• However at the intersection of two or more runways , priority is given to the more important runway markings except for the runway side strip markings.
  2. A runway centre line marking shall consist of a line of uniformly spaced stripes and gaps. The length of a stripe plus a gap shall be not less than 50 m or more than 75 m. The length of each stripe shall be at least equal to the length of the gap or 30 m, whichever is greater.
    • For example, the centre line marking can be 30 m long with a gap of 20 m between the next marking which makes it a total of 50 m however this total cannot exceed 75 m.

THRESHOLD MARKINGS

  1. A threshold marking shall be provided at the threshold of a paved instrument runway and also on a paved non instrument runway with code number 3 or 4 and the runway is intended for use by international commercial air transport.
  2. The stripes of the threshold marking shall commence 6 m from the threshold.
  3. A runway threshold marking shall consist of a pattern of longitudinal stripes of uniform dimensions disposed symmetrically about the centre line of a runway.
    • The number of stripes in a threshold marking depends on the width of the runway.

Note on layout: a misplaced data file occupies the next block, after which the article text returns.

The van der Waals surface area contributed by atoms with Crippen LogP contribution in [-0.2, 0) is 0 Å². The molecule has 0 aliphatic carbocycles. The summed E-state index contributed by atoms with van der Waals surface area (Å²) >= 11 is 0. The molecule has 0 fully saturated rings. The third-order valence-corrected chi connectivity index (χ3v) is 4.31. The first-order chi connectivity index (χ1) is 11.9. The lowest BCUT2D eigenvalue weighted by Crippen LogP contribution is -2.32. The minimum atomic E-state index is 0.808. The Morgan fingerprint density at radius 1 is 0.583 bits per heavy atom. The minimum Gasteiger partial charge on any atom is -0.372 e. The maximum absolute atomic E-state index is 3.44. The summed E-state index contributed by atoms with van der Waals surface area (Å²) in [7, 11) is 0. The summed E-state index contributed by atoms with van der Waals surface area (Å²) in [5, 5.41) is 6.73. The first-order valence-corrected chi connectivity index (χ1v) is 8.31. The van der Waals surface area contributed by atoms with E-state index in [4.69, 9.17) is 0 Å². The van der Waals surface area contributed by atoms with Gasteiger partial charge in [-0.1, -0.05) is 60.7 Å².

AS A GOOD RULE OF THUMB, I ONLY REMEMBER 12 STRIPES CORRESPONDING TO 45 M AS MOST INTERNATIONAL AIRPORTS HAVE THAT. THEN IF YOU DIVIDE IT BY 2 YOU GET 23 M AND 6 STRIPES. SIMILARLY, IF YOU REMEMBER 60 M WITH 16 STRIPES AND YOU DIVIDE THAT BY 2 YOU GET 30 M WITH 8 STRIPES.

TRANSVERSE STRIPE AND ARROWS

  1. Where a threshold is displaced from the extremity of a runway or where the extremity of a runway is not square with the runway centre line, a transverse stripe should be added to the the threshold.
    • displaced threshold  is a runway threshold located at a point other than the physical beginning or end of the runway.
    • A displaced threshold occurs due to runway repairs, obstructions and this results in the displaced part not being used for landing.
  2. A transverse stripe should be 1.80 M or more wide in length.
  3. Where a runway threshold is permanently displaced, arrows conforming shall be provided on the portion of the runway before the displaced threshold.
  4. When a runway threshold is temporarily displaced from the normal position, it shall be marked as shown in the figure below and all markings prior to the displaced threshold shall be obscured (make something difficult to observe) except the runway centre line marking, which shall be converted to arrows.
IMAGE CREDITS:AIRLINE PILOTS FORUM AND RESOURCE

TOUCHDOWN ZONE MARKINGS

  1. A touchdown zone marking shall be provided in the touchdown zone of a paved precision approach runway.
  2. A touchdown zone marking shall consist of pairs of rectangular markings symmetrical from the runway centre line with the number of such pairs related to the landing distance available.
  3. The pair of touchdown zone markings shall be spaced at a distance of 150 M beginning from the threshold.

AS A GOOD RULE OF THUMB, I JUST REMEMBER THE FIRST VALUES.FOR EXAMPLE, 900, 1200, 1500 AND 2400 M AND THEIR CORRESPONDING PAIR OF MARKINGS.

RUNWAY SIDE STRIPES